Millennial: CPT- new LTC
Millennial officers were born between 1981 and 1993. These officers were lieutenants and captains in Iraq and Afghanistan and sustained a bulk of their leadership development during these conflicts. As children, Millennials experienced a resurgent focus on family values and a rebuking of the divorce culture their parents endured (Amato Keith, 1991). A key moment of their cultural development was the 2001 attacks on the World Trade Center Towers, as many were teenagers during this attack (Ames, 2013). They watched the terror live on television and then witnessed America and the World band together to take action. While in high school and college, Millennials experienced the rapid growth of the internet, instant reporting, and the birth of social media. When they entered the military, these officers found an Army that was fighting two protracted wars in Iraq and Afghanistan. As currently serving company commanders and junior field grades, Millennials have a direct impact on the newest generation of officers.
A typical iGeneration officer was born after 1993 and started to arrive at U.S. Army units in 2015. When these officers were born, home-based internet became mainstream and connected people through email, chat rooms, and websites (Coffman Odlyzko, 2001). This invention influenced the way they learned, processed information, and even interacted (Anderson Rainie, 2010). As an adolescent, they watched the 9/11 attacks unfold live on television and struggled to understand the fear and uncertainty that gripped the nation in the aftermath (Ames, 2013). As teenagers, Facebook, Twitter, and other social media sites were mainstay hangouts among their friends. Due to witnessing a terror attack, financial ruin, and world power plays, they are naturally guarded and more pessimistic about America and the future (Doherty, 2105). With the invention of smartphones, information was instantly available and they had the ability to answer any question, interact online with any number of their social circles, and enjoy constant streaming access to world news and current events. With this capability also emerged an environment where companies were marketing to them around the clock. One side effect to this is their inherent distrust of the ‘corporate narrative’ and they prefer to follow the advice and recommendations of the ‘average person’. This is evident in the explosion of YouTube stars that do videos of unboxing, product reviews, movie recaps, and even video game players. Technology is second hand to these officers and through social networking or data mining, they possess an innate ability to find or crowdsource information. Even with unprecedented access to information, these instant updates on world events may also lead to a false t awareness of the strategic environment.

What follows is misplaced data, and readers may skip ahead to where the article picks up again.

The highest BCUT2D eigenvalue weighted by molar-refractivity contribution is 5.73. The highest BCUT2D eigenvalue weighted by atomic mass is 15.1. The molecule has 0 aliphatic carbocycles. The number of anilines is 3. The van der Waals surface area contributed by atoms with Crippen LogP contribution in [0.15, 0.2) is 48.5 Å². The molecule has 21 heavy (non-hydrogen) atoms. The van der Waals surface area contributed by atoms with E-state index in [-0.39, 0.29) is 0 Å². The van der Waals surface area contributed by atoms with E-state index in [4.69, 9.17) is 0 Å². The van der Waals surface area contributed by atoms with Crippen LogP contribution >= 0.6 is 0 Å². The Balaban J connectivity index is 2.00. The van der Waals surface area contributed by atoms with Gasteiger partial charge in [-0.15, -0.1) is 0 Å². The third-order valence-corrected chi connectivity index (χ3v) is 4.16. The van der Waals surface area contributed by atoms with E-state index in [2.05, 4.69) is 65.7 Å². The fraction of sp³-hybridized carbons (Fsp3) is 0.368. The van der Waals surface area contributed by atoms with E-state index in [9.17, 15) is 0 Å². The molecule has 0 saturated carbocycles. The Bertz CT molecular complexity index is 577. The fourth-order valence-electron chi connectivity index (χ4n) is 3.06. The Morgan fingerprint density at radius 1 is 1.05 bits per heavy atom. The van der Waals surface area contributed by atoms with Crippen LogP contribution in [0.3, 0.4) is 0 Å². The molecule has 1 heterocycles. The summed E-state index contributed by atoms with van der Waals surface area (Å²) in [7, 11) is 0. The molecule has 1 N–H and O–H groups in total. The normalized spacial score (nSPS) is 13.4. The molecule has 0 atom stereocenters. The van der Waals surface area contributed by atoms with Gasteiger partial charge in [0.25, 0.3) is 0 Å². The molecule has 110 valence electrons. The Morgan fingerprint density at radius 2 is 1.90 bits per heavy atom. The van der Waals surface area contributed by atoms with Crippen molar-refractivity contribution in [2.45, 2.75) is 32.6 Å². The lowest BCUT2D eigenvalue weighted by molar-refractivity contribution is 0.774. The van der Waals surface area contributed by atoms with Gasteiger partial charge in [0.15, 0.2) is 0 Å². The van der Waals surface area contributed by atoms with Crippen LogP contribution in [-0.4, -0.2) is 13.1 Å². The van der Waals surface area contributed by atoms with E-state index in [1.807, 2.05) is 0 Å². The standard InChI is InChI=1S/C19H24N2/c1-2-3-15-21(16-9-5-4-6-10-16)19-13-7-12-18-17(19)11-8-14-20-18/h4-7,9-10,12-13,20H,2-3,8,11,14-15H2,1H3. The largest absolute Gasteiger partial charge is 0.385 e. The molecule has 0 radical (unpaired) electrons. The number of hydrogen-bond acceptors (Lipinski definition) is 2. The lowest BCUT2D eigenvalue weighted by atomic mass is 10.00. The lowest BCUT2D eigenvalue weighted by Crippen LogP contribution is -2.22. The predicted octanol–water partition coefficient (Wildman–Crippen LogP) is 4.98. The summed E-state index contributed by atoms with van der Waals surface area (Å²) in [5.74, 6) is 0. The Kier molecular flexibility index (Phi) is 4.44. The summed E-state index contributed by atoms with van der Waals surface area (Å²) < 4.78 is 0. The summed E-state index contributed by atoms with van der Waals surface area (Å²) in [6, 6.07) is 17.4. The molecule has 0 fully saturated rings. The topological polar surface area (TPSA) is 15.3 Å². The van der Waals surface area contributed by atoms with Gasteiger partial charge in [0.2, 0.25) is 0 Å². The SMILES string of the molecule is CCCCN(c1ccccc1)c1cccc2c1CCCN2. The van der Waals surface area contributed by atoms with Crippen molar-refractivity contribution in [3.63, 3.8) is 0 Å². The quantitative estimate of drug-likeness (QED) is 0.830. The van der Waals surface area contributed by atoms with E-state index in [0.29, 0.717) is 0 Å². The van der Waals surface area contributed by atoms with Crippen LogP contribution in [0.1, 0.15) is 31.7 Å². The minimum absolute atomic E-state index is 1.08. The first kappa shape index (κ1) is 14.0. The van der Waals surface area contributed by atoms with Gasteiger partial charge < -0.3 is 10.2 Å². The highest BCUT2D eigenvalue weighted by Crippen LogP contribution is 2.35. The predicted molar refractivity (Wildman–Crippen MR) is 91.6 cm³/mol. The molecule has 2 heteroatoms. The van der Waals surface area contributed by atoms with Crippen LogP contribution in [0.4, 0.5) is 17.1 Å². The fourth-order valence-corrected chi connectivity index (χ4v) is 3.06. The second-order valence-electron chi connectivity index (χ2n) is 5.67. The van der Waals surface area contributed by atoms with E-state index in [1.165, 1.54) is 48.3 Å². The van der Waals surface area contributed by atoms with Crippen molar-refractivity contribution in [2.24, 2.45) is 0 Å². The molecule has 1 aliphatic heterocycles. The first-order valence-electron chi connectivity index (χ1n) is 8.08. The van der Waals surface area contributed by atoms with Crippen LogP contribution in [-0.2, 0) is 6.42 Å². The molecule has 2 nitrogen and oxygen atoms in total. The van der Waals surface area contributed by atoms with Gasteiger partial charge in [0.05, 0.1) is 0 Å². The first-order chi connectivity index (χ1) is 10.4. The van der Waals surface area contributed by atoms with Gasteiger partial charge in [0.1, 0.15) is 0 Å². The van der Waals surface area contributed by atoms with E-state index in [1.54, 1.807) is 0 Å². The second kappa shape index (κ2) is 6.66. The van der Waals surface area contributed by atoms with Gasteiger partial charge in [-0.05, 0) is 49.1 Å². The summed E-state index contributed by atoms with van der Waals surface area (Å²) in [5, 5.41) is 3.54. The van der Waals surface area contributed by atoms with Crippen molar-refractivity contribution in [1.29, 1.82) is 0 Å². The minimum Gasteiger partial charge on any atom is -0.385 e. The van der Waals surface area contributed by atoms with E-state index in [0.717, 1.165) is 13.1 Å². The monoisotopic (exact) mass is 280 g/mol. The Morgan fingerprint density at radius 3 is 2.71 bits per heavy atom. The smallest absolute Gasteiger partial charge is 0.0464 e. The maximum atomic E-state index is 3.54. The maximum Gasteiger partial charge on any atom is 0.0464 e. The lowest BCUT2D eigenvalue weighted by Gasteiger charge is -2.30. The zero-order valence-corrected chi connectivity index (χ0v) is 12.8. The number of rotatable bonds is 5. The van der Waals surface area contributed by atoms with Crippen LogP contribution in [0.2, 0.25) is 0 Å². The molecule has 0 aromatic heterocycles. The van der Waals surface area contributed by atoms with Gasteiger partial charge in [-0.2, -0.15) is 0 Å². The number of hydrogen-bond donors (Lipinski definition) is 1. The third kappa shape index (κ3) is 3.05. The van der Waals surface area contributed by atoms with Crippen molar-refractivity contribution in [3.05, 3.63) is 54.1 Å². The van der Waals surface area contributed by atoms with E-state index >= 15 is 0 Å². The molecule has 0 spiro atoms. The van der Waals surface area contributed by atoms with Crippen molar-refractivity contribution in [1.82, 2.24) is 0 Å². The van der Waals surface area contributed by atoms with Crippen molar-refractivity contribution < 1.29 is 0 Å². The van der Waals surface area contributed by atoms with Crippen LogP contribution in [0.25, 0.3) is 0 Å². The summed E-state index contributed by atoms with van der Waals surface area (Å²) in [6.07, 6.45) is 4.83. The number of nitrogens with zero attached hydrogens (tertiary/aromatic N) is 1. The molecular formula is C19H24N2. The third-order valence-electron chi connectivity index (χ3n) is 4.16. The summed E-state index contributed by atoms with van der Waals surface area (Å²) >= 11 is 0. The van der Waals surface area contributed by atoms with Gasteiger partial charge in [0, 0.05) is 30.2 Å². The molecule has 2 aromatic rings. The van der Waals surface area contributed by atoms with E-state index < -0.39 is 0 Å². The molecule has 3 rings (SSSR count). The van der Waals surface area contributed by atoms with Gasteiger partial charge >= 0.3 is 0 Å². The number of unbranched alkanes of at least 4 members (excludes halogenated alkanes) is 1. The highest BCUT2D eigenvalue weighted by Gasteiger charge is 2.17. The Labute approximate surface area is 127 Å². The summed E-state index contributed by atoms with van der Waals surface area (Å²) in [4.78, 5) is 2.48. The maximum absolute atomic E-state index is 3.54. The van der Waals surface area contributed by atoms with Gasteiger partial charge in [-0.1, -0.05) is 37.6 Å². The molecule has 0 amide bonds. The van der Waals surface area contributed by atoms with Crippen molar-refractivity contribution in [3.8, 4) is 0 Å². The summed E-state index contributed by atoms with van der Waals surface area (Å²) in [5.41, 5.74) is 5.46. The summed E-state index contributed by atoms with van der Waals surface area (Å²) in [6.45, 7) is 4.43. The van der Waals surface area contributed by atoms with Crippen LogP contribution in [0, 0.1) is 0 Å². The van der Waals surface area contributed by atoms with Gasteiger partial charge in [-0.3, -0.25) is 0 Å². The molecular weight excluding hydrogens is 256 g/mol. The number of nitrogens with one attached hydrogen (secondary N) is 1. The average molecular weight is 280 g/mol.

Leverage the iGeneration